Furthermore, in Bal and Veltkamp’s journal, they state that it is ‘the imitation of real-world experiences in fiction [that] might be associated with processes that people use in daily life to comprehend what happens in the world. Consequently, [it is] through this sense making process [in which] people gain a better understanding of the world and how they should interact with other people’ (Bal and Veltkamp:2016).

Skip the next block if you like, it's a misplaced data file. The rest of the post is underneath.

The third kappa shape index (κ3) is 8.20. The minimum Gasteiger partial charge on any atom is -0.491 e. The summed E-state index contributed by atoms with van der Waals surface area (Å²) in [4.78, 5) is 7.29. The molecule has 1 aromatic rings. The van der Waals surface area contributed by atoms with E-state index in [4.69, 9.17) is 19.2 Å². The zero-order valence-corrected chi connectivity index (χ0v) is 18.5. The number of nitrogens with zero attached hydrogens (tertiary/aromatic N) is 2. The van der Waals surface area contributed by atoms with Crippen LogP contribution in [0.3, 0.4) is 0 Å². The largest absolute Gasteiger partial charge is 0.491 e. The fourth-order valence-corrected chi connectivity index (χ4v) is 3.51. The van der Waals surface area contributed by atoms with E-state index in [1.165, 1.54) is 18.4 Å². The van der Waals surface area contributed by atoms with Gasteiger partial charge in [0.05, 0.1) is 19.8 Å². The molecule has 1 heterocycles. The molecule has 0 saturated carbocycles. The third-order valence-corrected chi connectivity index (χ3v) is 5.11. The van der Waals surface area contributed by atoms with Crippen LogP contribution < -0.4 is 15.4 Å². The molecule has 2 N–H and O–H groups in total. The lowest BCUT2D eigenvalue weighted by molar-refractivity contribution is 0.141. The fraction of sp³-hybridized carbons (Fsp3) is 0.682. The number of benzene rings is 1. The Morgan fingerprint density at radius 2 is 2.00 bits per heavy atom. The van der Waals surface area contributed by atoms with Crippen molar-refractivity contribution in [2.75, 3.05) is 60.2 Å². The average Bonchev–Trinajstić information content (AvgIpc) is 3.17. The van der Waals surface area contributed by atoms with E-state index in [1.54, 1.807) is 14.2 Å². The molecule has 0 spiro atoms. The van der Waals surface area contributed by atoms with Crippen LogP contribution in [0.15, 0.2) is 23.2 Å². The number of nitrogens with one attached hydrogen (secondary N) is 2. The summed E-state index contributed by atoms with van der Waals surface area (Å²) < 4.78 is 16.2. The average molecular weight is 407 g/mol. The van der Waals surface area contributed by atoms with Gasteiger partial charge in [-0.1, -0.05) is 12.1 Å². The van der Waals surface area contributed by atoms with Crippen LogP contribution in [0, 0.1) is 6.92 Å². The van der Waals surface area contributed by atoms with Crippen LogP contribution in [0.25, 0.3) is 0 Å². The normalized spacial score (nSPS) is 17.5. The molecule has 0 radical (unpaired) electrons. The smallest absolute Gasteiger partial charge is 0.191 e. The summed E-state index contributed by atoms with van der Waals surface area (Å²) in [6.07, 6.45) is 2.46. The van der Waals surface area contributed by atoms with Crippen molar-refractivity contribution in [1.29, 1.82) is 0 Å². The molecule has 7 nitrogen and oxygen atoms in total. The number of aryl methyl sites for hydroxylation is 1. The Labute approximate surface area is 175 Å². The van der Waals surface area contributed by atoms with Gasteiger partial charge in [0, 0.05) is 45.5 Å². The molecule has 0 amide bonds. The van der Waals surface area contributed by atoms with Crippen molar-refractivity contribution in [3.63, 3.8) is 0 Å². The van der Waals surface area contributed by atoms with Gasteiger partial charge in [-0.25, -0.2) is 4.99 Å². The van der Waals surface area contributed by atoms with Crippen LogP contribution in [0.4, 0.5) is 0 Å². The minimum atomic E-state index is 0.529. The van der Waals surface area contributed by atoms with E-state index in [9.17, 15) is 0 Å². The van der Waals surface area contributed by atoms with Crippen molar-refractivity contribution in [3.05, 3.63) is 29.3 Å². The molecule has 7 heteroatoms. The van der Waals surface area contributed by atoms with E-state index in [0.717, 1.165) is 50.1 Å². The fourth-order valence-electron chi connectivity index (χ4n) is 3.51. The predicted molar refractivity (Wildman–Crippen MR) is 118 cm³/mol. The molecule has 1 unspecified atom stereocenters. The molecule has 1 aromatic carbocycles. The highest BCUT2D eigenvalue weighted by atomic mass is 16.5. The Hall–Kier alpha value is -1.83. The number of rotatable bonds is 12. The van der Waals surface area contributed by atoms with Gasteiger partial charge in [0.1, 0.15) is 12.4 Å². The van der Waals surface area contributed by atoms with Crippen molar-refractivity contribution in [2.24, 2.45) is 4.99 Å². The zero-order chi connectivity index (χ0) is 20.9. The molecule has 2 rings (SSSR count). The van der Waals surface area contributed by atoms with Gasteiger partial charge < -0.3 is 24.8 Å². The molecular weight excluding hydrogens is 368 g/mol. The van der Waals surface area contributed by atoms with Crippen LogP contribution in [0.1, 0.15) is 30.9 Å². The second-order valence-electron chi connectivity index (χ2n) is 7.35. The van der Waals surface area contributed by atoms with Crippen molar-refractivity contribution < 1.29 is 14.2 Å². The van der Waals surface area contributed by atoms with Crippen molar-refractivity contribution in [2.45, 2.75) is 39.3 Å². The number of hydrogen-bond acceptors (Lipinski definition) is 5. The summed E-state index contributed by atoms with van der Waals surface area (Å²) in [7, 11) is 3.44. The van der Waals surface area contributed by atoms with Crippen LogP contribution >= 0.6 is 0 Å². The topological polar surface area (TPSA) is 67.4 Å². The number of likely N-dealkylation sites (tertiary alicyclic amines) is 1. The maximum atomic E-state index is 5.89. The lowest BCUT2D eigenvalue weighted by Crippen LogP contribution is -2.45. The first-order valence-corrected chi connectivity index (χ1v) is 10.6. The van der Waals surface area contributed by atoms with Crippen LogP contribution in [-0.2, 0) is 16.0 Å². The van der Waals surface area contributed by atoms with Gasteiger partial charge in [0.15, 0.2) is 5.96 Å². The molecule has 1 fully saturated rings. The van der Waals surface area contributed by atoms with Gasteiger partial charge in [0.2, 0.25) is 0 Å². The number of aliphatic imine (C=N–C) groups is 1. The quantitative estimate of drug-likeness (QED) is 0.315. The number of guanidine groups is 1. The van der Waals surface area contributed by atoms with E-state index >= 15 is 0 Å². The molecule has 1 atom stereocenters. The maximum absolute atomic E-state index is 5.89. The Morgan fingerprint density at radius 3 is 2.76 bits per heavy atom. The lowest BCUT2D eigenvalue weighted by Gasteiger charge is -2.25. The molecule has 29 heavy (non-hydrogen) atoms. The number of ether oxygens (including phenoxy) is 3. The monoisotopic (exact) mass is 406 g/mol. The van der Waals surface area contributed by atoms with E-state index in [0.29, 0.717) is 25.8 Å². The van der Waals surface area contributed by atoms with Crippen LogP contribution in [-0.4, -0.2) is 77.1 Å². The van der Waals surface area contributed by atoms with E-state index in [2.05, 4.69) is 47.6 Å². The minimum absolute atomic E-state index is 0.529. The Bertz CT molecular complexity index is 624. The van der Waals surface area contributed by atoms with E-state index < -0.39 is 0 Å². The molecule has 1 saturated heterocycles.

The representation of literature as a force which has the ability to educate people on how to correctly, and appropriately interact with others is common within the two works studied. Together, they exemplify the idea that literature can influence our social intelligence. This representation is presented through the characters who do not have access to reading, and their consequent lack of apt social interactions and behaviour throughout the texts. If we first take Schlink’s novel into consideration, and study the actions of Hanna, the illiterate female protagonist, we can identify the character’s inability to understand the ways in which to treat people in order to ‘maintain a relationship’ (Coleman:2011). An example of this is when the narrator Michal states ‘Hanna forced me to be home on time’ (Schlink: 1998: 41). This notion of force is implicit in presenting Hanna’s domineering and inequitable relationship with Michael; although it is arguable that one can use force and pressure without it necessarily concerning their social intelligence, it is clear throughout the text that this is not an isolated incident. This is presented as later in the narration, Michael explores another event stating that ‘she threatened, I instantly and unconditionally surrendered’ (Schlink: 1998:49). It is manifest through the use of violent terms such as ‘forced’ and ‘threatened’ that the character Hanna is depicted as a figure who treats her lover in a cruel manner which suggests her poor ability to interact and ‘maintain a relationship’(Coleman:2011). As previously stated, the fact that these are not isolated events also indicates the idea that the character shows no remorse for her actions, as they are ongoing. On the other hand, it could be the case that Hanna in fact does not understand her wrongdoings, which coincides with the consequence of Bal and Veltkamp’s theory: that without access to literature, people may have a weaker understanding of how to suitably interact with others, and in turn, a lesser social intelligence.